TOKYO (AP) -- Global shares rose Wednesday after Wall Street extended its gains for a third straight day, driven by optimism over economies reopening from shutdowns to stem the coronavirus pandemic.
France's CA C40 edged up 1.5% in early trading to 4,933.63, while Germany's DAX gained 1.6% to 12,211.49. Britain's FTSE 100 rose 1.1% to 6,289.53. U.S. shares were set for gains, with the future for the Dow industrials up 0.6% to 25,842.00. The future for the S&P 500 picked up 0.4% at 3,090.20.
Official data released Wednesday showed Germany’s unemployment rate rose modestly in April to 6.1%, curbed by extensive use of a short-time work program that kept millions of people on payrolls. The government is mulling a stimulus package to reinvigorate Europe’s biggest economy.
In Asian trading, Japan's Nikkei 225 gained 1.3% to 22,613.76. South Korea’s Kospi surged 2.9% to 2,147.00. Hong Kong’s Hang Seng was up 1.4% at 24,325.62, while the Shanghai Composite was little changed, inching up less than 0.1% to 2,923.37.
Australia's S&P/ASX 200 rose 1.8% to 5,941.60 despite news that the economy contracted at a 0.3% rate in January-March and is forecast to weaken much more in the current quarter, falling into recession for the first time since 1991.
India's Sensex gained 1.7% while shares climbed nearly 3% in Singapore and almost 2% in Jakarta.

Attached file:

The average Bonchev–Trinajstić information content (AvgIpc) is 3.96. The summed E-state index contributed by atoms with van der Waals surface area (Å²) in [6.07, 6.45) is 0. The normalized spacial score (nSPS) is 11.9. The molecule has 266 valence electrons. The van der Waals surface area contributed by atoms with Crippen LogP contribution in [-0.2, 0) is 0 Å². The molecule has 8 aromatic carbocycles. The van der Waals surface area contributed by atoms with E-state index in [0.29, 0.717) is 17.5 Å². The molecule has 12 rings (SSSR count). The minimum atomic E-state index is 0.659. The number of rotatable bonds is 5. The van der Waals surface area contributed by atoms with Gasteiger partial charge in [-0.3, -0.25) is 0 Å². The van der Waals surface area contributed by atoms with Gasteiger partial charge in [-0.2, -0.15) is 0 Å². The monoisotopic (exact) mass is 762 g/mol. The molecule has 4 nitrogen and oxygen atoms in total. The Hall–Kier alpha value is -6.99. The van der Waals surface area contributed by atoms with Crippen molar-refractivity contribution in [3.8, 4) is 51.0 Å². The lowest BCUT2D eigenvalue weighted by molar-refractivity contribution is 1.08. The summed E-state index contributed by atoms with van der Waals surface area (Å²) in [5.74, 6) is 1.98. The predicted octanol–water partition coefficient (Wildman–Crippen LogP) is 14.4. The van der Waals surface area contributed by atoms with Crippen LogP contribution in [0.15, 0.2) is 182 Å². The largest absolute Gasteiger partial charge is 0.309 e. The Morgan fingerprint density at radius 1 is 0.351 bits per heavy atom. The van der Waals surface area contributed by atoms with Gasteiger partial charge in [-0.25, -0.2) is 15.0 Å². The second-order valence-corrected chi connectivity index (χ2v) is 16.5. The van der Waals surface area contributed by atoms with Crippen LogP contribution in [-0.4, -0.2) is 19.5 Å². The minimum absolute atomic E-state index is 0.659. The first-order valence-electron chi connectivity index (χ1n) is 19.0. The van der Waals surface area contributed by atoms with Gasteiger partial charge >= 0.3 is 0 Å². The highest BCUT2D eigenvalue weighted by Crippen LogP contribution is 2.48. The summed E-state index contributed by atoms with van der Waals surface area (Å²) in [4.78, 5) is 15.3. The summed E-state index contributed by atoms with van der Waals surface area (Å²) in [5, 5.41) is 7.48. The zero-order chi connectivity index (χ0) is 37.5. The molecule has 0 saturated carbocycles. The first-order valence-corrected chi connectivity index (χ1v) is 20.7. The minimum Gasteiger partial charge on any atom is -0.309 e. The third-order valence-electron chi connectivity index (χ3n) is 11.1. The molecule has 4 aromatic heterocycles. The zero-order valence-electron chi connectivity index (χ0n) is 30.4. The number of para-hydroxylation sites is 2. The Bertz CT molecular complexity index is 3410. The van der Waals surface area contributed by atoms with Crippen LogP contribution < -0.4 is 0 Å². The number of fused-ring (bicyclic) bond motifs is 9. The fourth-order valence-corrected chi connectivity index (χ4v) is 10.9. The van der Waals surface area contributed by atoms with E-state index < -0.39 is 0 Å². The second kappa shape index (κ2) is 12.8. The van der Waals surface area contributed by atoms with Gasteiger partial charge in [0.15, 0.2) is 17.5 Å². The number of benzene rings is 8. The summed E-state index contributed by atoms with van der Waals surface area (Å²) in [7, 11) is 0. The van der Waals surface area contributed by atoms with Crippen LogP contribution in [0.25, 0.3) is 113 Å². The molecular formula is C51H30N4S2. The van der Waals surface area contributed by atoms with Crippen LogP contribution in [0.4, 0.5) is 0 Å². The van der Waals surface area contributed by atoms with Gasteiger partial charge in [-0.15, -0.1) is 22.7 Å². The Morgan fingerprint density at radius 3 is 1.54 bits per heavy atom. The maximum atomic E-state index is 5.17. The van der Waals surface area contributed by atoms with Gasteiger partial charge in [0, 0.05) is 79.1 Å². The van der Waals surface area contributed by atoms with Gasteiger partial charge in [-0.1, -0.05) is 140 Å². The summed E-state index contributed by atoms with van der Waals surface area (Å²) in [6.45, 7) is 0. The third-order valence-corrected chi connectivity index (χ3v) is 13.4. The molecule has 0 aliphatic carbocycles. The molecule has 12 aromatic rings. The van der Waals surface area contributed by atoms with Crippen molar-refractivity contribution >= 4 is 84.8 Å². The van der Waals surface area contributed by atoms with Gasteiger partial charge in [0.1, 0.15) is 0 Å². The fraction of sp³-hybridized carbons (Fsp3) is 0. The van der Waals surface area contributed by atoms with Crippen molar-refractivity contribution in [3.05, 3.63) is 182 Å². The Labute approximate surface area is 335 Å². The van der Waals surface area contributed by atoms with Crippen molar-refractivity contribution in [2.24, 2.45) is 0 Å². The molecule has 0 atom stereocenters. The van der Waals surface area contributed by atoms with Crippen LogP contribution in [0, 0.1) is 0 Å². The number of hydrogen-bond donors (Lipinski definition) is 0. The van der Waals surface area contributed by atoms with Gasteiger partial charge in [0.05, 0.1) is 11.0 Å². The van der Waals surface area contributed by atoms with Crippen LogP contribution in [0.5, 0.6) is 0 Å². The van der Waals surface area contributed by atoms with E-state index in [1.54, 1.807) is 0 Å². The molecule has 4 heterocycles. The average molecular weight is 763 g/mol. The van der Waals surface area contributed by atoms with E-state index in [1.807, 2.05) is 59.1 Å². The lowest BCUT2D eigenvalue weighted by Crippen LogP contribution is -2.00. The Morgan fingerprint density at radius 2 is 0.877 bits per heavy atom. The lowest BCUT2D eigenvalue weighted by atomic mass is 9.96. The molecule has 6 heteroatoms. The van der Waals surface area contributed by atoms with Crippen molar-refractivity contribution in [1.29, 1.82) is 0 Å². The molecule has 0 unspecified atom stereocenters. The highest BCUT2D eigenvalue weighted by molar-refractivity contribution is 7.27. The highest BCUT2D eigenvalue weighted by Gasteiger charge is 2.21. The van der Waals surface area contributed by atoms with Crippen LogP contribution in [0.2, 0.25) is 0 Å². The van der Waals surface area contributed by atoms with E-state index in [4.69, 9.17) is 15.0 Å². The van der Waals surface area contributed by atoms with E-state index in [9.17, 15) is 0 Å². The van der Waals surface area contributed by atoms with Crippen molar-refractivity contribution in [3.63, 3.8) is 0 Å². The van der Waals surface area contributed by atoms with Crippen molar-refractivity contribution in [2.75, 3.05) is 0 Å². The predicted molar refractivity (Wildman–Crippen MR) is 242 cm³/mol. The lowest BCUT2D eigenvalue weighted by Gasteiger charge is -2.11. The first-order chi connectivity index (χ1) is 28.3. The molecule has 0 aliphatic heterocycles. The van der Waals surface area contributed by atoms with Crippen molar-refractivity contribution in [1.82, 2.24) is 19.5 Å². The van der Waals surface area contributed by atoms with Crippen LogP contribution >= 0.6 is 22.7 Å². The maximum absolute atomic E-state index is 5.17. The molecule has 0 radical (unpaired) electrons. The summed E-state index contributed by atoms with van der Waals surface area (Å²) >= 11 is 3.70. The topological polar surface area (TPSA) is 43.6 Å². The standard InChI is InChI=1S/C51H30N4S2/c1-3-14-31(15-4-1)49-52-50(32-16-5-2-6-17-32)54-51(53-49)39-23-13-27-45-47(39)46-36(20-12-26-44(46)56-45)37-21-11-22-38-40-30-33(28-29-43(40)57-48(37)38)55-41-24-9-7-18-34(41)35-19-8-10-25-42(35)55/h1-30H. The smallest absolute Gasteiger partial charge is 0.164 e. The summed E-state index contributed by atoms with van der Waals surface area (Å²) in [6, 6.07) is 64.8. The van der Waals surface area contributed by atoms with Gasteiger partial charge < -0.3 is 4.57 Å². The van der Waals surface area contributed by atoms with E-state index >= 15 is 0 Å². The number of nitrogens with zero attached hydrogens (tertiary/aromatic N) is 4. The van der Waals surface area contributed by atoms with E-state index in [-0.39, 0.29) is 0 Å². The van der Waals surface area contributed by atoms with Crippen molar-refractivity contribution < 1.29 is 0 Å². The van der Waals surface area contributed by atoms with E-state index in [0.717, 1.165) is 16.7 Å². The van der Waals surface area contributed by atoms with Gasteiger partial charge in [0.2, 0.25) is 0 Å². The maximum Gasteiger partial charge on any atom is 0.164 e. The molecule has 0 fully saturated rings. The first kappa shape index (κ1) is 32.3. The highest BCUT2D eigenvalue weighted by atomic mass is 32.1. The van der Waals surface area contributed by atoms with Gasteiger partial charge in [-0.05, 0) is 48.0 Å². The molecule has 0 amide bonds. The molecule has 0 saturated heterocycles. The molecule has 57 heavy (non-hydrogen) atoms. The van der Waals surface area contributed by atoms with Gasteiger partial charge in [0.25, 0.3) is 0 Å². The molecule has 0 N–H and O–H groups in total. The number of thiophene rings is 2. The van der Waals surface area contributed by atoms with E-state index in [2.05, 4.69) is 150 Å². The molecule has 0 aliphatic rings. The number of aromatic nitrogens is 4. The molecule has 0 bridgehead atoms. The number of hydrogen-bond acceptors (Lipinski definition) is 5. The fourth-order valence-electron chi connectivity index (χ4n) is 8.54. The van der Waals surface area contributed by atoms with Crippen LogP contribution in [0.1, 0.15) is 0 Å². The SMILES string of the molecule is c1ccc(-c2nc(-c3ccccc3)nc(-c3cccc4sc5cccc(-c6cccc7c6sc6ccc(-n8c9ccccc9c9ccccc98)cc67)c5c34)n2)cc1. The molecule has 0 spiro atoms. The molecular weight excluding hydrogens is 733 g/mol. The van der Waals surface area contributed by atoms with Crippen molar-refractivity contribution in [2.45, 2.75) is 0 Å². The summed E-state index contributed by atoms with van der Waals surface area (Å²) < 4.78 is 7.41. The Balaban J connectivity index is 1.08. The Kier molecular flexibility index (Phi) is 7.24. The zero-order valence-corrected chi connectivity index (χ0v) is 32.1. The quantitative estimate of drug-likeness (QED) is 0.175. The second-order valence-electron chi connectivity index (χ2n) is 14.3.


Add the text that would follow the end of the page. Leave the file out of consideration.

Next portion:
“The theme of reopening optimism has its stronghold on markets going into the midweek, one to likewise inspire Asia markets gains despite the series of ongoing concerns,” said Jingyi Pan, market strategist for IG in Singapore.
Among such concerns are the future of the two major economies of the world, China and the U.S and whether widespread protests in the U.S. will set off another rise in COVID-19 cases.
So far, the markets' upward momentum has not been derailed by the wave of protests across the U.S. that began last week in Minneapolis after a black man, George Floyd died with a Minneapolis police officer choking off his air. President Donald Trump has threatened to send troops to quell the unrest.
Investors appear to be focused instead on hopes the worst of the pandemic downturn has already passed, or will soon, as governments slowly lift the restrictions that left broad swaths of their economies at a standstill beginning in March.
The outlook remains uncertain, however, with economic activity complicated by social distancing rules intended to prevent a resurgence in coronavirus infections.
Payroll processor ADP is due to issue its May survey of hiring by private U.S. companies on Wednesday. The government's weekly tally of applications for unemployment aid comes on Thursday. And Friday will bring May labor market data.
Analysts surveyed by FactSet expect the report will show the economy lost 9 million jobs last month and that the national unemployment rate jumped to nearly 20%.
Investors also are awaiting share offerings by Warner Music Group, which is set to hold its IPO on Wednesday, and business information services company ZoomInfo Technologies, which is scheduled to go public on Thursday.
In other trading, benchmark U.S. crude added 85 cents to $37.66 a barrel in electronic trading on the New York Mercantile Exchange. It rose $1.37 to $36.81 a barrel on Tuesday. Brent crude for August delivery gained 70 cents to $40.27 a barrel.
The U.S. dollar inched up to 108.72 Japanese yen from 108.67 yen late Tuesday. The euro climbed to $1.1204 from $1.1171.